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logo     WATER GOVERNANCE-COLLECTIVE ACTION NETWORK

Essay Competition - World Rivers Week

Author : Oxfam India, IRBF and RWUA

Date : 18/09/2020 - 04/10/2020

Competition has been closed on 27th September. But entries are currently open to all who want to share their experiences and ideas.

We invite young minds of South Asia to write an essay  on either of the two topics. 

Topic 1 – Visible River and (In)visible Gender in South Asia
Topic 2 – The future of Transboundary Rivers in a post COVID era

General Guidelines:

  1. The essay must be in English and Hindi
  2. Word Limit - Not exceeding 500 words
  3. The Age limit is between 18-30 years 

Please add your essay as a comment on the forum. You can do so by registering on the website using this link (or clicking the register button on the top right corner of the website page). Fill in your details and login using your ID and password. After login, click on “Go to Website” on the dashboard page that opens. From there click on “Discussion Forum”, and open the discussion. There you can comment on the discussion using the input box provided. (Tip – type out your response in a MS Word/ Notepad or other document editing software, and paste it in the box. In case there is a glitch with the website, your content will not be lost.)

 

Please add your name, designation and email ID at the end of your essay.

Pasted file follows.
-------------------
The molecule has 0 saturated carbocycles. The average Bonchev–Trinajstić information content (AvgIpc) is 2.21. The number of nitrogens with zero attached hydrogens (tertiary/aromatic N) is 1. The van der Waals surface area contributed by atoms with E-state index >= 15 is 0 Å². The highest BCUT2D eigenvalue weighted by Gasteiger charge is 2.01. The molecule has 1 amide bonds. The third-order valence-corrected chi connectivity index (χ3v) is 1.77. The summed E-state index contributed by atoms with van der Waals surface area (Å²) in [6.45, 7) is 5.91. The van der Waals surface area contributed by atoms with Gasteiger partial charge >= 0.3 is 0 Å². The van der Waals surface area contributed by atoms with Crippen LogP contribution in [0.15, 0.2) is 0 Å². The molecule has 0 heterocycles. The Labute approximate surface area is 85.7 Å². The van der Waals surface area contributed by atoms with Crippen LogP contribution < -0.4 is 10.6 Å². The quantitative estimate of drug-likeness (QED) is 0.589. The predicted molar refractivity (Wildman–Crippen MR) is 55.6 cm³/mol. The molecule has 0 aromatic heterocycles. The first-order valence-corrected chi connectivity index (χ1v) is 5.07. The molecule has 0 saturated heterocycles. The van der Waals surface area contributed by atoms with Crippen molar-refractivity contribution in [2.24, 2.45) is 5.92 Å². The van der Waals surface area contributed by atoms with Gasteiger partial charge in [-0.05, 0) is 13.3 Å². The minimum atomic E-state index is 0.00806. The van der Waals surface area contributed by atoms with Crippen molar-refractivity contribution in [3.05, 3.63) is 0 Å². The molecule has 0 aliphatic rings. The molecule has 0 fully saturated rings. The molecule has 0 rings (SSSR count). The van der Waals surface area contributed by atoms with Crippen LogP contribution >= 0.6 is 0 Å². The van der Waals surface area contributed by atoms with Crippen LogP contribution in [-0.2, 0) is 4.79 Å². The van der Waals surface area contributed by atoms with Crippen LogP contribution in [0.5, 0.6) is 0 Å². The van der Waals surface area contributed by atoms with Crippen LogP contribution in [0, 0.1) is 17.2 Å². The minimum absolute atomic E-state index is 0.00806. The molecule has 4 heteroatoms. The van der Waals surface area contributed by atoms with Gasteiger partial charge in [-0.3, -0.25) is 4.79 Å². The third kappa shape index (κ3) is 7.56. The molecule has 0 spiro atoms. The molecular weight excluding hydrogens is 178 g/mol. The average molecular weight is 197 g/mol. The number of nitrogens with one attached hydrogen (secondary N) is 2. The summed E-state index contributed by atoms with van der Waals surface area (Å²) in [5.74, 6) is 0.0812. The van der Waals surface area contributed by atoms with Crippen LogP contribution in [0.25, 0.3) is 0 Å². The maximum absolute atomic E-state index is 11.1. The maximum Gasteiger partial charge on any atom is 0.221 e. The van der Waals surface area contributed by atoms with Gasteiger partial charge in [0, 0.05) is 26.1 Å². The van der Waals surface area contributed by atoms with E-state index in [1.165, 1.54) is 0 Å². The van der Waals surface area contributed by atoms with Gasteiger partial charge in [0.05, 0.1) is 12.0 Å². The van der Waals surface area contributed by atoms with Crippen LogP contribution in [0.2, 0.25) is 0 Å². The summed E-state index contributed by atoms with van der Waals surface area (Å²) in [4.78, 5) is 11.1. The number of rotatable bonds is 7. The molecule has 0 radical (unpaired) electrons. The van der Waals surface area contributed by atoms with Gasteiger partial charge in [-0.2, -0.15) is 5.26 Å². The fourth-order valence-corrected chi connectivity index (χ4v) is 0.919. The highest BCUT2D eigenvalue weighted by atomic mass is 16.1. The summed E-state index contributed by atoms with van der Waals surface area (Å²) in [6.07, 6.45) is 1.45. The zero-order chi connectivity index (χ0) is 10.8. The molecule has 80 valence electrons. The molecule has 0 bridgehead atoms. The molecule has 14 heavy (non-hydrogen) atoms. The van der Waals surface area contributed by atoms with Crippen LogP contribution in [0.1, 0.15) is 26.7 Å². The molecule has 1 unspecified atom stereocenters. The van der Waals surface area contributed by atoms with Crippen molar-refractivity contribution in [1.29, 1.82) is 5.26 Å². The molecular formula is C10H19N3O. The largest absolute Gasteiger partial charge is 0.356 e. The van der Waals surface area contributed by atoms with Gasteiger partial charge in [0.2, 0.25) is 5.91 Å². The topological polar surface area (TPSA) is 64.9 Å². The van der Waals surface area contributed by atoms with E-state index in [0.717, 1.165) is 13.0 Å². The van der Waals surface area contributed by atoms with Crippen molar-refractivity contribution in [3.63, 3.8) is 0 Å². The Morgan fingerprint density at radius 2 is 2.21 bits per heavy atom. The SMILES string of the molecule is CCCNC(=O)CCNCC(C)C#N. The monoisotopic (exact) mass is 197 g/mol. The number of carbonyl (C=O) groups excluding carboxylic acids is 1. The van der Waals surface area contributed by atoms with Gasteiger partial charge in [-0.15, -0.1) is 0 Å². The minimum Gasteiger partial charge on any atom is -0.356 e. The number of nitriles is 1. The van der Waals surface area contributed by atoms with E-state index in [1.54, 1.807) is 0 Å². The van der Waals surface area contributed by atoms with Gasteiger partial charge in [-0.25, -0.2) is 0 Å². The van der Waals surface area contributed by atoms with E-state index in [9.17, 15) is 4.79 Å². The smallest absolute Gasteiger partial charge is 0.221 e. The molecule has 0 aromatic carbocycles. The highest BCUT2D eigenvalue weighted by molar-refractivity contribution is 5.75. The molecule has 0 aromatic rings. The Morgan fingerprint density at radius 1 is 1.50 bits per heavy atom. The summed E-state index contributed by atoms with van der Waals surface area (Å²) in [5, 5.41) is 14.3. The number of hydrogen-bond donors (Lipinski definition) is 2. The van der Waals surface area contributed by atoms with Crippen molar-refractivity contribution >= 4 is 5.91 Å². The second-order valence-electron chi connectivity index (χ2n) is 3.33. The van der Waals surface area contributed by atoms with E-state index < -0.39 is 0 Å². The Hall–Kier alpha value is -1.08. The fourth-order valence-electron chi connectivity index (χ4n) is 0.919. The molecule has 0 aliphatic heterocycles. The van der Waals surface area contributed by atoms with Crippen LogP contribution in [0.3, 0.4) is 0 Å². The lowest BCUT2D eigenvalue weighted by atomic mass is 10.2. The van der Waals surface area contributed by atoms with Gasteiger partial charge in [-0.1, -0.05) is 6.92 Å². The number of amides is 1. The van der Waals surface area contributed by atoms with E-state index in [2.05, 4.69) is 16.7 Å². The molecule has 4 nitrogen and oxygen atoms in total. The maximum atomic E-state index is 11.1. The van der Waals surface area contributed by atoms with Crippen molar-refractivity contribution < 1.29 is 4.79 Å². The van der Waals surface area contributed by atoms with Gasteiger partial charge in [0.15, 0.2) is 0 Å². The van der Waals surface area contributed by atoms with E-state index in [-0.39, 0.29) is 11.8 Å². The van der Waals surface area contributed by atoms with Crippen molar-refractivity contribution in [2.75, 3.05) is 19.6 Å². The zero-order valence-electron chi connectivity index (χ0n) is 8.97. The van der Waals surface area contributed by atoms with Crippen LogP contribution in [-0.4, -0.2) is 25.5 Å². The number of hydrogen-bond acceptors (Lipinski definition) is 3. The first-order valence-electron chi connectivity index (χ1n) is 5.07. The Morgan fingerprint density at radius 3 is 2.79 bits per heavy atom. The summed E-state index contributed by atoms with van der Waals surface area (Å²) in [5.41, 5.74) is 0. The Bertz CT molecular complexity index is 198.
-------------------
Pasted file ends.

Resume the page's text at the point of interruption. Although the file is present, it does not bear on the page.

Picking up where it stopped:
For any queries contact – Shobhit Chepe (shobhit.consultant@oxfamindia.org)

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Total Comments : 4

RG
Date : 24/09/2020 | 11:46PM

The future of Transboundary Rivers in a post COVID era

The Transboundary Rivers are the source of energy as well as livelihood to various stakeholders involved. Post COVID era uncertainities and disputes would increase manifold for the resource sharing patterns of such rivers as the burden on governments and business would be immense. Dealing with these challenges would require actions as well as solutions from a multi-dimensional approach.

The Mekong- Brahmaputra river basin is one such which is less explored by the civil society, the 7 sister states of Northeast  falls in this natural geographic area and can be explored as part of the “Act East Policy”.  It provides avenues to engage and if properly channelized can yield results for the sustainable growth and development of the Northeastern region of India as well as rest of the countries of Southeast Asia. With climate change being an important part of discussions and actions an increase in awareness can be seen. The Mekong Regional Cooperation (MRC) has regional cooperation among member states, it helps address the problems by taking up sub regional projects in various sectors like agriculture, energy, environment, tourism etc. The India - Myanmar - Thailand Trilateral highway is one such visionary project for regional cooperation and it is expected to improve trade relations between India and ASEAN. Similarly the Mekong- Brahmaputra river basin can yield long term results if properly planned and implemented.

The Transboundary rivers give the communities and stakeholders the chance to engage with each other and become natural allies. Proper Action Plans, and conservation to protect natural resources, local cultures and historical proximity provide the chance to engage and encourage the regional cooperation. Post COVID the engagement becomes all the more important, a regional organization dealing with only development of Mekong- Brahmaputra will not only achieve the purpose of collaboration between India and ASEAN but also provide stability and greater inter-dependence on both stakeholders.